According to the petitioners, a Jyotirling of Lord Vishwanath in Kashi is in the mosque complex. The petitioner also claimed that in 1669, Mughal Emperor Aurangzeb had destroyed a portion of the Kashi Vishwanath temple and had built the Gyanvapi Mosque.

The petitioner wants the court to declare that Muslims have no right to occupy the Gyanvapi mosque and their entry to be banned. Meanwhile, the defence lawyer said that there was no temple in the Gyanvapi complex and the mosque is standing on the site from the beginning.

Notably, the Supreme Court on 21 July said that it will await the Varanasi district judge’s decision on the Gyanvapi mosque committee’s application. The SC bench then posted the matter for further hearing in the first week of October after the outcome of the proceedings before the district judge.

The Supreme Court on May 20 transferred the case from a civil judge (senior division) to a district judge, saying considering the “complexities and sensitivity” of the issue, it is better if a senior judicial officer having an experience of over 25-30 years handles this case.

The bench also said that no manner of restriction should be imposed on Muslims entering the mosque to offer namaz or religious observances. The top court had made the observation that the process to ascertain the religious character of a place of worship is not barred under the Places of Worship Act of 1991.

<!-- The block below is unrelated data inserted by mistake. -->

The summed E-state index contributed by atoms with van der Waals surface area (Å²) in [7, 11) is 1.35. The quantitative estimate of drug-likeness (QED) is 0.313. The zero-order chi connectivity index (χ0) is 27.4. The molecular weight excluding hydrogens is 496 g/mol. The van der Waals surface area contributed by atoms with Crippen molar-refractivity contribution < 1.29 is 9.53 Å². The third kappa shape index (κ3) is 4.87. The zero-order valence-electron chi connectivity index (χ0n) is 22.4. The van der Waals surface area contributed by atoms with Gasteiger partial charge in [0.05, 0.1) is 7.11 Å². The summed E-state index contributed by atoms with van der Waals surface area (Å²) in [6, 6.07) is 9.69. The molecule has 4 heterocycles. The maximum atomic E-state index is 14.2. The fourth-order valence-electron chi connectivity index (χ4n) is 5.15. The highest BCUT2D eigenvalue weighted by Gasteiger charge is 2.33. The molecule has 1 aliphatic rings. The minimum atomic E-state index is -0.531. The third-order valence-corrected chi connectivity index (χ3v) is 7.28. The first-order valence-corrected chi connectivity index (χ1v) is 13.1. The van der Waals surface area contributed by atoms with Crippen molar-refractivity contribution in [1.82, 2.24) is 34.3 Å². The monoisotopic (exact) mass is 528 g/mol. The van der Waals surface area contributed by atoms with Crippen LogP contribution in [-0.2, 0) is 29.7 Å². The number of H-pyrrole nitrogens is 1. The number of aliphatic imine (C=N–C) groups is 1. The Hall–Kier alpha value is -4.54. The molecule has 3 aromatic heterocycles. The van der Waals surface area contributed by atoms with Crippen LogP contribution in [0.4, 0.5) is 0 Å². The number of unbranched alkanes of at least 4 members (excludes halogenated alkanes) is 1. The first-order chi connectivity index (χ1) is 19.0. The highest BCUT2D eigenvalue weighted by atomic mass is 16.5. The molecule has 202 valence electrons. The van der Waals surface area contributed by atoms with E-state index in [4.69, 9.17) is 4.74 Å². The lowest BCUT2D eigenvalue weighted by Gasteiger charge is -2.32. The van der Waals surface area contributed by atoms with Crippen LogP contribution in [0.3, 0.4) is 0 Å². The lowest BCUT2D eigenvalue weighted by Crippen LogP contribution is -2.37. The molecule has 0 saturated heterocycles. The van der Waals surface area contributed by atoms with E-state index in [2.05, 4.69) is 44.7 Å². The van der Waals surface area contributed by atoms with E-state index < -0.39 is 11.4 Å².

SC judgement came after the commission appointed by a district court to conduct a video surgery of the Gyanvapi Mosque complex submitted its report on May 19.

The top court had ordered that its interim order passed on May 17 — to protect the area where the Shivling was found and access to Muslims for namaz — shall continue in operation till the maintainability of the suit is decided and thereafter for eight weeks to enable parties to pursue legal remedies.

It had said that District Judge should decide the maintainability of the civil suit in the Gyanvapi-Kashi Vishwanath on priority as sought by Committee of Management Anjuman Intezamia Masjid Varanasi.

The matter had reached the Supreme Court on a petition filed by the Mosque Management Committee, which challenged the civil judge’s order of filming inside the mosque.

The order permitted inspection, survey, and videography of the mosque’s complex to collect evidence about the alleged existence of idols of Hindu deities inside the mosque, which is adjacent to the Kashi Vishwanath Temple.

The petitioners said the filming goes against the Places of Worship Act of 1991, which maintains the religious status of any place of worship as of August 15, 1947.

However, after the survey, the lawyers representing the Hindu side claimed that a shivling was found at the mosque premises.

They filed an application for the protection of the shivling, whereupon the civil judge directed the district magistrate, Varanasi, to seal the area where the shivling was sighted. It also directed the deployment of the CRPF to protect the sealed area and prohibited people from entering it.